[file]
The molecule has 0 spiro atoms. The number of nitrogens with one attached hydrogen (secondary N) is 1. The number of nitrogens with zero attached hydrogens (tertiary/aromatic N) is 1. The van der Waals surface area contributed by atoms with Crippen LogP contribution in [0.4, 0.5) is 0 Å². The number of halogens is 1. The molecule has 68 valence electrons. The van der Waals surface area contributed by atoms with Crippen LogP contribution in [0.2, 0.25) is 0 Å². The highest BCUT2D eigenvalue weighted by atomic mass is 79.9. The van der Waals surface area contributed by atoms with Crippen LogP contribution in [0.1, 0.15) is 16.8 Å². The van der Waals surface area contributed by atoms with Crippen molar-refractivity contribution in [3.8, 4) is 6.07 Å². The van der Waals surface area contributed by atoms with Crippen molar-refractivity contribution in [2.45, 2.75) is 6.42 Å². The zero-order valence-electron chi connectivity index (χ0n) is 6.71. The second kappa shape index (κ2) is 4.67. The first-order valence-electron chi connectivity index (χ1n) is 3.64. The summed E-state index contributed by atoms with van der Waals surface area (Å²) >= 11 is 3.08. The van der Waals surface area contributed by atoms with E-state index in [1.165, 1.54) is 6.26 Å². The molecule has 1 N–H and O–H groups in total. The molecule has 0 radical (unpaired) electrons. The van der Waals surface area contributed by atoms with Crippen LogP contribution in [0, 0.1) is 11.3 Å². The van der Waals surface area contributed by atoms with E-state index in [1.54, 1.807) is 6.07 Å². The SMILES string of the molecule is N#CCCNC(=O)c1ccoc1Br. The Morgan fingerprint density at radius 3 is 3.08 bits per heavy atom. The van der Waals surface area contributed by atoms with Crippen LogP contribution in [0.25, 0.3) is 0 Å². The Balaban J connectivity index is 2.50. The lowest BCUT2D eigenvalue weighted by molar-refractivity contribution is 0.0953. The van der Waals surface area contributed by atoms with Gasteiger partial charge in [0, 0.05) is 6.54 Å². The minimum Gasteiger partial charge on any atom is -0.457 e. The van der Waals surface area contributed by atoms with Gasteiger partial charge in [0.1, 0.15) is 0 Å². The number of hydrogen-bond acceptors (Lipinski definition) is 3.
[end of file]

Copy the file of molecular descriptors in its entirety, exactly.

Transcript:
The molecule has 0 spiro atoms. The number of nitrogens with one attached hydrogen (secondary N) is 1. The number of nitrogens with zero attached hydrogens (tertiary/aromatic N) is 1. The van der Waals surface area contributed by atoms with Crippen LogP contribution in [0.4, 0.5) is 0 Å². The number of halogens is 1. The molecule has 68 valence electrons. The van der Waals surface area contributed by atoms with Crippen LogP contribution in [0.2, 0.25) is 0 Å². The highest BCUT2D eigenvalue weighted by atomic mass is 79.9. The van der Waals surface area contributed by atoms with Crippen LogP contribution in [0.1, 0.15) is 16.8 Å². The van der Waals surface area contributed by atoms with Crippen molar-refractivity contribution in [3.8, 4) is 6.07 Å². The van der Waals surface area contributed by atoms with Crippen molar-refractivity contribution in [2.45, 2.75) is 6.42 Å². The zero-order valence-electron chi connectivity index (χ0n) is 6.71. The second kappa shape index (κ2) is 4.67. The first-order valence-electron chi connectivity index (χ1n) is 3.64. The summed E-state index contributed by atoms with van der Waals surface area (Å²) >= 11 is 3.08. The van der Waals surface area contributed by atoms with E-state index in [1.165, 1.54) is 6.26 Å². The molecule has 1 N–H and O–H groups in total. The molecule has 0 radical (unpaired) electrons. The van der Waals surface area contributed by atoms with Crippen LogP contribution in [0, 0.1) is 11.3 Å². The van der Waals surface area contributed by atoms with E-state index in [1.54, 1.807) is 6.07 Å². The SMILES string of the molecule is N#CCCNC(=O)c1ccoc1Br. The Morgan fingerprint density at radius 3 is 3.08 bits per heavy atom. The van der Waals surface area contributed by atoms with Crippen LogP contribution in [0.25, 0.3) is 0 Å². The Balaban J connectivity index is 2.50. The lowest BCUT2D eigenvalue weighted by molar-refractivity contribution is 0.0953. The van der Waals surface area contributed by atoms with Gasteiger partial charge in [0, 0.05) is 6.54 Å². The minimum Gasteiger partial charge on any atom is -0.457 e. The van der Waals surface area contributed by atoms with Gasteiger partial charge in [0.1, 0.15) is 0 Å². The number of hydrogen-bond acceptors (Lipinski definition) is 3.